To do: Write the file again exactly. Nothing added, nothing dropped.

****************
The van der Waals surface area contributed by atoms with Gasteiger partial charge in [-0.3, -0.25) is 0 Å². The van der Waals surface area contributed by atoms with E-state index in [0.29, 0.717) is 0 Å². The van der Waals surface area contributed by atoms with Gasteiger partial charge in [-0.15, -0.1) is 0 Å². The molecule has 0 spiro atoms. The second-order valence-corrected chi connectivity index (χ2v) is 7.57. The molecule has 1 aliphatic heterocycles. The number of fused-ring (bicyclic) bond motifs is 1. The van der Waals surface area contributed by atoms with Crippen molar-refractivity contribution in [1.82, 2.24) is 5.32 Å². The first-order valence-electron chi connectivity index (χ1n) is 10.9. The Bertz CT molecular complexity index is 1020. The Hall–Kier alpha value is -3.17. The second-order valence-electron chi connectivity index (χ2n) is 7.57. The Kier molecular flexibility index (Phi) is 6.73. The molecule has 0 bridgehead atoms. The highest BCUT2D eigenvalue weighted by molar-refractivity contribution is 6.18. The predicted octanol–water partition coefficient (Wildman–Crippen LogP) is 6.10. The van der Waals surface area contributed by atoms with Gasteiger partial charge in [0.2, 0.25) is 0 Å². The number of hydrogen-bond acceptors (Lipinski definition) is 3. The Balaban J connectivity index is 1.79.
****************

The van der Waals surface area contributed by atoms with Gasteiger partial charge in [-0.3, -0.25) is 0 Å². The van der Waals surface area contributed by atoms with E-state index in [0.29, 0.717) is 0 Å². The van der Waals surface area contributed by atoms with Gasteiger partial charge in [-0.15, -0.1) is 0 Å². The molecule has 0 spiro atoms. The second-order valence-corrected chi connectivity index (χ2v) is 7.57. The molecule has 1 aliphatic heterocycles. The number of fused-ring (bicyclic) bond motifs is 1. The van der Waals surface area contributed by atoms with Crippen molar-refractivity contribution in [1.82, 2.24) is 5.32 Å². The first-order valence-electron chi connectivity index (χ1n) is 10.9. The Bertz CT molecular complexity index is 1020. The Hall–Kier alpha value is -3.17. The second-order valence-electron chi connectivity index (χ2n) is 7.57. The Kier molecular flexibility index (Phi) is 6.73. The molecule has 0 bridgehead atoms. The highest BCUT2D eigenvalue weighted by molar-refractivity contribution is 6.18. The predicted octanol–water partition coefficient (Wildman–Crippen LogP) is 6.10. The van der Waals surface area contributed by atoms with Gasteiger partial charge in [0.2, 0.25) is 0 Å². The number of hydrogen-bond acceptors (Lipinski definition) is 3. The Balaban J connectivity index is 1.79.